So, I was very excited when I was asked to review the new album by Oranssi Pazuzu, the Finnish band that describe their music as Psychedelic Black Metal. The band have been well known for pushing boundaries since their first album; Muukalainen Pahuu came out in 2009. The Finnish five piece have been refining their sound through 2011’s Kosmonument, 2013’s Valonielu and 2016’s Värähtelijä. Over the years the bands sound has moved away from what would be called a ‘classic’ Black Metal sound, but with Mestarin Kynsi they are close to leaving it behind altogether. The album is incredibly heavy and extreme in many places but it’s not in an obviously Black Metal way (we’ll come back to ‘obviously’ later). There are only a couple of tremolo picked riffs on the album, the guitar is mainly quite low in the mix and the lead is taken by other instruments, a lot of them electronic.

The album is opened by Ilmestys, which starts with a simple, clean guitar, which feels brooding and builds; drums and bass come in, and it feels like slow industrial. Then harsh vocals are added, which are very Black Metal, the band might have taken a few steps away from classic Black Metal, but the vocals are still pure nastiness, they are like this most of the way through, very little nice, clean progressive vocals. Keyboards then join in the fun, and they sound very ‘dance’ like something you would expect from Techno, Trance or Drum and Bass, more layers are added until this is starting to feel fairly complex. Just as this you realise how complex it is, the whole thing calms down and we are left with the simpler feel that was apparent earlier. Suddenly, everything is back but much louder, and more complex, the bass-line is now the highest thing in the mix and drives everything along. The track is still mid-paced, but there are now many many layers of sound. The track slowly disintegrates in its last minute.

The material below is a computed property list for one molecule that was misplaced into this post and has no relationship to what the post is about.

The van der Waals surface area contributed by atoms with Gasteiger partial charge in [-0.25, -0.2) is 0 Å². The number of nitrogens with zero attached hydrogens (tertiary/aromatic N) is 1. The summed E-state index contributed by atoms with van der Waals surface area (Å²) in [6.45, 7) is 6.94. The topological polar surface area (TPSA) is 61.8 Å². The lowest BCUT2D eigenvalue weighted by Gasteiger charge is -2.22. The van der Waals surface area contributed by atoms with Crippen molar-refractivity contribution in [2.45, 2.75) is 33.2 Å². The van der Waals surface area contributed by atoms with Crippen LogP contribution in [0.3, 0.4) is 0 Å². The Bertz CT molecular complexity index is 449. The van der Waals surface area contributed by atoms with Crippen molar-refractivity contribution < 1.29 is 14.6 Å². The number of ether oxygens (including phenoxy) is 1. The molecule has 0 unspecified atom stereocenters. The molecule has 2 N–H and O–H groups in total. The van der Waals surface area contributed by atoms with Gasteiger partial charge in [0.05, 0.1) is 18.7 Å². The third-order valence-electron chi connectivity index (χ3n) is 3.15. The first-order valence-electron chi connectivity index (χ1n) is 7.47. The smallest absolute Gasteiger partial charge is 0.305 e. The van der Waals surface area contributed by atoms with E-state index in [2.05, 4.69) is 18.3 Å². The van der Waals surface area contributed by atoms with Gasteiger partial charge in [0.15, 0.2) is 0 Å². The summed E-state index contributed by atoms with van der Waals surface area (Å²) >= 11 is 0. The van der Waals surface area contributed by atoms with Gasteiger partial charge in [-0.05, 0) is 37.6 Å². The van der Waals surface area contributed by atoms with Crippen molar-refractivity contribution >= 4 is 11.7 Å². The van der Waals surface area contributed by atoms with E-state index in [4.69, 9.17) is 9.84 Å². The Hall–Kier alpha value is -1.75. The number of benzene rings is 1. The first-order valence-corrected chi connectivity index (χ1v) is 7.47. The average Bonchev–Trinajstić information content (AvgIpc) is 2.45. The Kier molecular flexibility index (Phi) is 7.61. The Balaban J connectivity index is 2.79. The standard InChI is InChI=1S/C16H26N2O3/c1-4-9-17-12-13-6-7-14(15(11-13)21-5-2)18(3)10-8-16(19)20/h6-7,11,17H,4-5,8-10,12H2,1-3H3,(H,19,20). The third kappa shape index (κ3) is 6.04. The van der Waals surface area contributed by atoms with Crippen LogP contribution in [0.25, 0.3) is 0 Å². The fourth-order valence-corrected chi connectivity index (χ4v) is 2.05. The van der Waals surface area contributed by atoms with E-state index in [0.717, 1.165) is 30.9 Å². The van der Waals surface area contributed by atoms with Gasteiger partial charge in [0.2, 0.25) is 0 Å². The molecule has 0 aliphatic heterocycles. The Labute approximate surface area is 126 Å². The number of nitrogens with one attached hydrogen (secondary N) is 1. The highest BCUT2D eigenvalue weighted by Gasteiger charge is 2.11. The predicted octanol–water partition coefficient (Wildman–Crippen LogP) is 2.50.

Tyhjyyden Sakramentti has a slow fade in of keyboard swells, before a trip hop beat comes in with additional electronic bleeps and bloops. A simple clean guitar riff in addition to the layers of sound that already surround the beat. There is a feeling of menace, which is amplified by the vocals, and more and more layers of electronics. Suddenly everything speeds up, the guitar and bass come up in the mix and we are dropped into swirling chaos. The bass and guitars in this passage have a slight droning quality that helps increase the feeling of chaos and hypnotic psychedelia. Then, everything stops for a moment, before a much more simple set of riffs come in, and for the first time in this track it feels like everything is pointed in the same direction, there is much more purpose and direction. As this goes on, the band start to add more layers, so it slowly builds back to the feeling of swirling chaos, but with a little more intent than before. The track then slows down for a big, powerful ending.